Yakimochi: 2 Different Meanings of the Japanese Word

In Japanese, there is an idiom, Yakimochi wo Yaku (焼き餅を焼く) (Pronunciation), which literally means to grill a grilled rice cake.

But it is almost always used as an idiom, and the phrase means to be/get jealous. 

In the idiom of Yakimochi wo Yaku, Yakimochi can be written in two ways using Japanese words.

Yakimochi (やきもち) and Yaki Mochi (焼き餅)

One is Yaki Mochi (焼き餅), partially using Kanji characters, while the other is represented as Yakimochi (やきもち), only using Hiragana letters.

And these two terms have different meanings.

Yaki Mochi (焼き餅)

Yaki Mochi (焼き餅)

The former Yaki Mochi (焼き餅) usually refers to a grilled rice cake and doesn’t mean jealousy,

as in its word, Yaki (焼き) is the prefix for grilled, while Mochi (餅) stands for a rice cake.

Yakimochi (やきもち)

Yakimochi (やきもち)

But when Yakimochi only uses Hiragana letters, it (やきもち) means jealousy.

Compared to Shitto (嫉妬), which also means jealousy in Japanese, Yakimochi tends to be jealous without a strong feeling of hatred.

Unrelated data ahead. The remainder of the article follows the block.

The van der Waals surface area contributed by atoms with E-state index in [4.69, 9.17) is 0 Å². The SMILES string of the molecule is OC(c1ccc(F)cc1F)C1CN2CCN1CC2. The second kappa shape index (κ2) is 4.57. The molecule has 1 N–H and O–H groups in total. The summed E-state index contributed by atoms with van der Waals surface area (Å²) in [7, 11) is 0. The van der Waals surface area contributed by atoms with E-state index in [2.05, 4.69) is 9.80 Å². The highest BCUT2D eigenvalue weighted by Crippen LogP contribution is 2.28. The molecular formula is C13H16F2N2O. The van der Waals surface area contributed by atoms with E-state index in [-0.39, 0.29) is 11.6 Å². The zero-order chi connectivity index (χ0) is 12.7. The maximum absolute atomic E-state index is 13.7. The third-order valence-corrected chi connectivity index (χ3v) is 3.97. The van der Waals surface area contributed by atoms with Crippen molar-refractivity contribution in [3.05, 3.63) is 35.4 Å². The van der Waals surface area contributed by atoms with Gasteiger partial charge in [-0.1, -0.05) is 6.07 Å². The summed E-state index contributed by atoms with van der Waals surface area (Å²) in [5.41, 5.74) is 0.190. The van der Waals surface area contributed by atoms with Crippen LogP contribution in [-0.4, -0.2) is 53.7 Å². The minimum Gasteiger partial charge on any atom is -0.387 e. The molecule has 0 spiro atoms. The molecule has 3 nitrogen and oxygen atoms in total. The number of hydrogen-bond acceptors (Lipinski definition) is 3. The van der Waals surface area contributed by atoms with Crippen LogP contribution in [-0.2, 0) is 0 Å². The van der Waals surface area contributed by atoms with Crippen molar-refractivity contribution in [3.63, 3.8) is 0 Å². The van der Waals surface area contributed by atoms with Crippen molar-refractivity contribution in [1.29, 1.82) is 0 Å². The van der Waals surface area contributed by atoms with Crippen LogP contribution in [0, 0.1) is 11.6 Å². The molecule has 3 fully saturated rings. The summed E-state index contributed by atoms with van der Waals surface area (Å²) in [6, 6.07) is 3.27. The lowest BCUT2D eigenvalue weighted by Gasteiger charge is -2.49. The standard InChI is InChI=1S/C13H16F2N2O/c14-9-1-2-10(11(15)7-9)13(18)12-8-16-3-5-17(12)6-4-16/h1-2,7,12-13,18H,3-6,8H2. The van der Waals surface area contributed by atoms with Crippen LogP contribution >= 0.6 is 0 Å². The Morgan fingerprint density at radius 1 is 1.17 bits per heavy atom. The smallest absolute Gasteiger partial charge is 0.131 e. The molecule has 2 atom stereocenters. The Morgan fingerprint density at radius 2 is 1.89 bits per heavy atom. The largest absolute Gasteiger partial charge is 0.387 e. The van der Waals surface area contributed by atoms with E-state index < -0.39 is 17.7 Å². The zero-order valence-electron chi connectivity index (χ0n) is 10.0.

Origin of the Word 

In the Japanese language, 妬く(Yaku) is the verb meaning be/get jealous, and 焼く (Yaku) for “grill” in English has the same reading as 妬く.

Yaki Mochi (焼き餅) is a traditional Mochi dish that is very familiar to us Japanese, and Kimochi included in its word can also be written as 気持ち, meaning feelings.

Yakimochi (やきもち), short for Yaku Kimochi (妬く気持ち), is said to have been created as a play on words.

Tomo

Hi, I'm Tomo, a Japanese blogger living in Niigata Prefecture, Japan. For the purpose of enriching your life, I would like to introduce things about Japan on this blog, especially unique Japanese products, cooking recipes, cultures, and facts and trivia.

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